# Bidirectional Graph-Search: A Benchmark

Python Jul 15, 2015

We had some trouble with the slow identification of “simple paths” and  “shortest paths” in our application, whereby we applied the common  networkx library for python. We therefore developed our own  bidirectional path search algorithms, for which we want provide a small  benchmark at this post.

https://github.com/andre-dietrich/networkx/blob/master/networkx/algorithms/bidirectional_path_search.py

… we hope that these little helpers can be integrated into the networkx library.

## In principle

This algorithm depicted below constructs sequentially two trees, one from the source in direction to the target and one from the target in direction to the source. The leaves of both growing trees are continuously compared, if there are matching leaves in both trees, a new path is identified. Doing this, the algorithm actually reduces the search space by half, which should result in a faster identification of simple paths and shortest paths, compared to the original nx.all_simple_paths and nx.all_shortest_paths algorithms (which are currently included in the networkx library). As revealed by the benchmark, this bidirectional search approach performs performs better for sparse trees, the more connected a graph is, the less beneficial is our approach.Another advantage is, that the results are returned in order, starting from the shortest paths, which are afterwards incremented stepwise in length.

## Usage

The principle of the bidirectional search was implemented for three common search tasks (has_path, all_shortest_paths, all_simple_paths). The application is briefly introduced within this section, before the three approaches are compared against their networkx counterparts.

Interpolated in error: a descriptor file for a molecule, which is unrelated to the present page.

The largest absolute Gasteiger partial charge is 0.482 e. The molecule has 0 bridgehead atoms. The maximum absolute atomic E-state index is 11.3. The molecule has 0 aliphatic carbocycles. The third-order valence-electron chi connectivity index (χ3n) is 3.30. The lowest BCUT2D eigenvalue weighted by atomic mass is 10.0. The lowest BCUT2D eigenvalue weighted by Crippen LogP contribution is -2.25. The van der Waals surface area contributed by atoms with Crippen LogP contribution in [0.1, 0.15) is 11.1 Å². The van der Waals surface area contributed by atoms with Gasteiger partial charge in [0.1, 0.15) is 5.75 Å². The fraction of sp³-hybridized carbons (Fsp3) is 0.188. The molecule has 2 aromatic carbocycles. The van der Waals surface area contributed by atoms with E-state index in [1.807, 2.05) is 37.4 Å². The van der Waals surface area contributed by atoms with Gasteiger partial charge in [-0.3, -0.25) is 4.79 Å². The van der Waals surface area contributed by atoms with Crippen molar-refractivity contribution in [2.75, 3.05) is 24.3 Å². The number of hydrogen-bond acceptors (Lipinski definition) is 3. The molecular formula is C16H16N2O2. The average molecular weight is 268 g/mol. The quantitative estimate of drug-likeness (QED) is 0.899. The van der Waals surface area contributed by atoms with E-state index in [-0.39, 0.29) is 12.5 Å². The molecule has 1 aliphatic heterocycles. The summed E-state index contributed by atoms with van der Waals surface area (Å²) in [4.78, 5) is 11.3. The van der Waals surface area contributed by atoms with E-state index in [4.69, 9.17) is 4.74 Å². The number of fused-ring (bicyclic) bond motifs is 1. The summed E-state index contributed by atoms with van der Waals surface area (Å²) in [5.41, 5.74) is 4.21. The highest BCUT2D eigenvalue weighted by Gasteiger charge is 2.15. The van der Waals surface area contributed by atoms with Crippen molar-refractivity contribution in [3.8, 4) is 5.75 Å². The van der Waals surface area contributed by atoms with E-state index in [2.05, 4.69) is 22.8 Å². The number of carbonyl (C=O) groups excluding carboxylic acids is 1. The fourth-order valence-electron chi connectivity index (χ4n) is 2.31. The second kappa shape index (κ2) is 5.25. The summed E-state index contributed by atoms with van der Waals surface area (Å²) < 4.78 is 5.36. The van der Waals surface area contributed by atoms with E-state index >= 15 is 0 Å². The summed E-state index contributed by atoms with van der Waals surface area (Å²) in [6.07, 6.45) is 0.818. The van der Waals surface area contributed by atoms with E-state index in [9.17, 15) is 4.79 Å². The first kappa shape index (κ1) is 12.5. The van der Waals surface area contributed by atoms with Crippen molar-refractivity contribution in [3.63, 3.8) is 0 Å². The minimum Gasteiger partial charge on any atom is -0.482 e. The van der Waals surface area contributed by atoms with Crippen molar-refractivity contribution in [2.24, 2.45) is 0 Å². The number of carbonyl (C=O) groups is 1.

%pylab inline
import matplotlib.pyplot as plt
plt.rcParams['figure.figsize'] = (10.0, 8.0)

from bidirectional_path_search import *

import networkx as nx
G = nx.complete_graph(5)

import matplotlib.pyplot as plt
nx.draw_circular(G)

## 1. all_simple_paths

This function is used to search for all simple paths. A simple path, by definition, is a path with no repeated nodes. As visible in the example below, one benefit of the bidirectional approach is that all results are generated in order.

for path in bidirectional_all_simple_paths(G,source=0,target=4):
print(path)
[0, 4]
[0, 1, 4]
[0, 2, 4]
[0, 3, 4]
[0, 1, 2, 4]
[0, 3, 2, 4]
[0, 2, 1, 4]
[0, 3, 1, 4]
[0, 1, 3, 4]
[0, 2, 3, 4]
[0, 1, 2, 3, 4]
[0, 1, 3, 2, 4]
[0, 3, 1, 2, 4]
[0, 3, 2, 1, 4]
[0, 2, 1, 3, 4]
[0, 2, 3, 1, 4]

A similar example below, shows a the usage of the cutoff parameter, which is used to define a maximal path length

paths = bidirectional_all_simple_paths(G, 0, 4,cutoff=2)
print(list(paths))
[[0, 4], [0, 1, 4], [0, 2, 4], [0, 3, 4]]

## 2. all_shortest_paths

all_shortest_paths is used similarly … However, the implementation of this function contains some optimizations that cannot be applied in all_simple_paths, making it even faster.

for path in bidirectional_all_shortest_paths(G, 0, 4):
print(path)
[0, 4]

## 3. has_path

With this function we tried to port our concept onto a simple check of whether a path between two nodes exists or not.

print( bidirectional_has_path(G, source=0, target=4) )
True

## 4. Note

All of the presented algorithms can be applied in the same way also for directed graphs and multigraphs.